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NATO Announces New Common Security Measures and Withdrawal from Afghanistan PDF Print E-mail
Peace News
Wednesday, 31 March 2010 17:40

NATO Announces New Common Security Measures and Withdrawal from Afghanistan

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April 1. 2010 
Report on address to NATO Council by Secretary General Anders Fogh Rasmussen 
(Check against Delivery)

NATO’S NEW VISION OF SECURITY – COMMON SECURITY
Rasmussen recognized that True Security is not through militarism, not through “human security”, not through “humanitarian intervention”, not through “the responsibility to protect” and not through “will to intervene” but through  an extension of the concept of common security as advanced by Olof Palme

 April 1. 2010 
Report on address to NATO Council by Secretary General Anders Fogh Rasmussen 
(Check against Delivery)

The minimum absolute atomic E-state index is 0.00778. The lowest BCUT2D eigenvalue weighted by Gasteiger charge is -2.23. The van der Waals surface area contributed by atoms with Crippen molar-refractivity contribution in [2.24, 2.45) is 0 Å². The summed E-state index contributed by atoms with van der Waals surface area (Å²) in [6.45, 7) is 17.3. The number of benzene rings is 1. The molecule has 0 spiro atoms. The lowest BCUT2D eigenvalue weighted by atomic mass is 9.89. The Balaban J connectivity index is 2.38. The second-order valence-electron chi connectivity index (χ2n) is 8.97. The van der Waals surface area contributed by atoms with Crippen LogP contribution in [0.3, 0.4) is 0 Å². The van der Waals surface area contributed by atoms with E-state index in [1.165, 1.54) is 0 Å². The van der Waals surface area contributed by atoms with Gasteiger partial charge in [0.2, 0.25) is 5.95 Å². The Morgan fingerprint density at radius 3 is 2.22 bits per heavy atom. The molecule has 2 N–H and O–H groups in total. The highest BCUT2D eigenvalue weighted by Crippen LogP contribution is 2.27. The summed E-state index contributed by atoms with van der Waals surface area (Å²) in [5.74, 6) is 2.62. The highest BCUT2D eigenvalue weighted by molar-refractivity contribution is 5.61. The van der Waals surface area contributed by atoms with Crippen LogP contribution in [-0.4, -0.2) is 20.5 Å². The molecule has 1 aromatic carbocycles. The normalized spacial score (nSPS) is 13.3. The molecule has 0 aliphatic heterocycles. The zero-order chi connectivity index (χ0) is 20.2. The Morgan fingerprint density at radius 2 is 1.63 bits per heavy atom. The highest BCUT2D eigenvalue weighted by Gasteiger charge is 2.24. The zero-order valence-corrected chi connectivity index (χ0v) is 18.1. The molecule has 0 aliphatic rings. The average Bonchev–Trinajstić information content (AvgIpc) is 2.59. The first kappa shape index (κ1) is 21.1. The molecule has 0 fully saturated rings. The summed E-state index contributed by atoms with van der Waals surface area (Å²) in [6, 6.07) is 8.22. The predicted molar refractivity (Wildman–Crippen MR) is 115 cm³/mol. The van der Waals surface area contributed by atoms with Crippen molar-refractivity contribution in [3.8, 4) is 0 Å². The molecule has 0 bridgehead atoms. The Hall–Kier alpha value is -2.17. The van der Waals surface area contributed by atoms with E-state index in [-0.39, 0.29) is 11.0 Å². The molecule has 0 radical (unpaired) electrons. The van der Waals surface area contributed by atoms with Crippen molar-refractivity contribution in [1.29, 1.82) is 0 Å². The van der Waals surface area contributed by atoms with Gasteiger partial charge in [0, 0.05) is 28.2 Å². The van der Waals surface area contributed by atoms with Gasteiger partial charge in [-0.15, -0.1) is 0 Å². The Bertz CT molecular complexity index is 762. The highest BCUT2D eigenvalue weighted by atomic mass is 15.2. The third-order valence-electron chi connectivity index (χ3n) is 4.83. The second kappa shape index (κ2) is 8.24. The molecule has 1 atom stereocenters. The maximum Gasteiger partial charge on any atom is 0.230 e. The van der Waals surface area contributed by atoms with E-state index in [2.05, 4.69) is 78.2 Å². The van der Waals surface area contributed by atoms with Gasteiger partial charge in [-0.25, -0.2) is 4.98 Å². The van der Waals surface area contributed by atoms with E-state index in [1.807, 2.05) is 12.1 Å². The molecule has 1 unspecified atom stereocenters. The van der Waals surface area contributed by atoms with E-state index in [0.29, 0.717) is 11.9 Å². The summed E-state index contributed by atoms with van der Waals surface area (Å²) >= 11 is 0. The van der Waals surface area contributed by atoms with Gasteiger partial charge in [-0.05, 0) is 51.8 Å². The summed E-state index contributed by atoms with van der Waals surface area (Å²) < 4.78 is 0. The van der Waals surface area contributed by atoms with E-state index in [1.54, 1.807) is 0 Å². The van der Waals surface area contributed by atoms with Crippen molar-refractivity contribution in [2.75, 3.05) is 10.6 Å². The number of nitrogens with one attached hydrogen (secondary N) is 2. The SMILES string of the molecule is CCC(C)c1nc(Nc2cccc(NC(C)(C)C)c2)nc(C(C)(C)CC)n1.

NATO ANNOUNCES  NEW COMMON SECURITY MEASURES – AND THE WITHDRAWAL FROM AFGHANISTAN

Secretary General Of NATO General Rasmussen
Report on address to NATO Council by Secretary General Anders Fogh Rasmussen 

On February 7, 2010 at the Munich Conference on Security, Anders Fogh Rasmussen, the Secretary General of NATO, outlined his view of the new  expansive role of NATO

“NATO can be the place where views, concerns and best practices on security are shared by NATO’s  global partners. And where, if it makes sense ” if we decide that NATO should have a role -- we might work out how to tackle global challenges together. I know very well that this idea might seem a bit ambitious. But is it really? Who stands to lose if NATO and other international institutions were to move closer together? The record shows already that it makes sense ” we should just do more of it. What would be the harm if countries such as China, India, Pakistan and others were to develop closer ties with NATO? I think, in fact, there would only be a benefit, in terms of trust, confidence and cooperation.”